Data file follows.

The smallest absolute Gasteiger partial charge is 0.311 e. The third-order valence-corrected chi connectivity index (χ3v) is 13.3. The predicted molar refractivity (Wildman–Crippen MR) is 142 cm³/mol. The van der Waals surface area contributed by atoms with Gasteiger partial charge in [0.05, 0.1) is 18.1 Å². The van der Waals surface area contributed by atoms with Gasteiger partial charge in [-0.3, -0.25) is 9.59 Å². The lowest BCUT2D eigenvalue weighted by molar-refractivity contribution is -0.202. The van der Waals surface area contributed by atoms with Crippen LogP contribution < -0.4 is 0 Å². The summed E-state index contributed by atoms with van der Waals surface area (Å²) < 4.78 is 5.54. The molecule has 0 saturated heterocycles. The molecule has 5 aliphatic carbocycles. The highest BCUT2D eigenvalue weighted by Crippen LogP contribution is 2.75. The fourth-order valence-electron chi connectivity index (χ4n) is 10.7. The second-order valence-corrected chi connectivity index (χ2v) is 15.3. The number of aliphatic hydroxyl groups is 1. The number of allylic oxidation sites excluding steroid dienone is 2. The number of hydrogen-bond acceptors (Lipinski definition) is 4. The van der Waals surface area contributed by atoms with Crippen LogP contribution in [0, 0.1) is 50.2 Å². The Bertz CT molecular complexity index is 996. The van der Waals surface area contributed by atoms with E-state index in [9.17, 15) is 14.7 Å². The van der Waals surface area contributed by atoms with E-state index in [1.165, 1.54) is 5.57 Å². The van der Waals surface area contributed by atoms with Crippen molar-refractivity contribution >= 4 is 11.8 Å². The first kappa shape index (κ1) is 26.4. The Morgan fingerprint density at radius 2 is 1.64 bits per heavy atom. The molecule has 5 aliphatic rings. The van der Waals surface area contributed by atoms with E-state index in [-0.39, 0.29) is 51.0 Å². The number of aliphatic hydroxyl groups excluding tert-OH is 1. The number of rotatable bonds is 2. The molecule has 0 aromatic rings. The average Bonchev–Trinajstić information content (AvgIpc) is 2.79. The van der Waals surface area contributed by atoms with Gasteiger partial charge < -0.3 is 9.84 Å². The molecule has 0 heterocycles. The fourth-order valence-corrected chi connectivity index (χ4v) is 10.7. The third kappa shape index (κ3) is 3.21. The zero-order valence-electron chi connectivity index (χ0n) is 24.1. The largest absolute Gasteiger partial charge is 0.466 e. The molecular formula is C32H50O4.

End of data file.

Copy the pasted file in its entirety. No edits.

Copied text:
The smallest absolute Gasteiger partial charge is 0.311 e. The third-order valence-corrected chi connectivity index (χ3v) is 13.3. The predicted molar refractivity (Wildman–Crippen MR) is 142 cm³/mol. The van der Waals surface area contributed by atoms with Gasteiger partial charge in [0.05, 0.1) is 18.1 Å². The van der Waals surface area contributed by atoms with Gasteiger partial charge in [-0.3, -0.25) is 9.59 Å². The lowest BCUT2D eigenvalue weighted by molar-refractivity contribution is -0.202. The van der Waals surface area contributed by atoms with Crippen LogP contribution < -0.4 is 0 Å². The summed E-state index contributed by atoms with van der Waals surface area (Å²) < 4.78 is 5.54. The molecule has 0 saturated heterocycles. The molecule has 5 aliphatic carbocycles. The highest BCUT2D eigenvalue weighted by Crippen LogP contribution is 2.75. The fourth-order valence-electron chi connectivity index (χ4n) is 10.7. The second-order valence-corrected chi connectivity index (χ2v) is 15.3. The number of aliphatic hydroxyl groups is 1. The number of allylic oxidation sites excluding steroid dienone is 2. The number of hydrogen-bond acceptors (Lipinski definition) is 4. The van der Waals surface area contributed by atoms with Crippen LogP contribution in [0, 0.1) is 50.2 Å². The Bertz CT molecular complexity index is 996. The van der Waals surface area contributed by atoms with E-state index in [9.17, 15) is 14.7 Å². The van der Waals surface area contributed by atoms with E-state index in [1.165, 1.54) is 5.57 Å². The van der Waals surface area contributed by atoms with Crippen molar-refractivity contribution >= 4 is 11.8 Å². The first kappa shape index (κ1) is 26.4. The Morgan fingerprint density at radius 2 is 1.64 bits per heavy atom. The molecule has 5 aliphatic rings. The van der Waals surface area contributed by atoms with E-state index in [-0.39, 0.29) is 51.0 Å². The number of aliphatic hydroxyl groups excluding tert-OH is 1. The number of rotatable bonds is 2. The molecule has 0 aromatic rings. The average Bonchev–Trinajstić information content (AvgIpc) is 2.79. The van der Waals surface area contributed by atoms with Gasteiger partial charge < -0.3 is 9.84 Å². The molecule has 0 heterocycles. The fourth-order valence-corrected chi connectivity index (χ4v) is 10.7. The third kappa shape index (κ3) is 3.21. The zero-order valence-electron chi connectivity index (χ0n) is 24.1. The largest absolute Gasteiger partial charge is 0.466 e. The molecular formula is C32H50O4.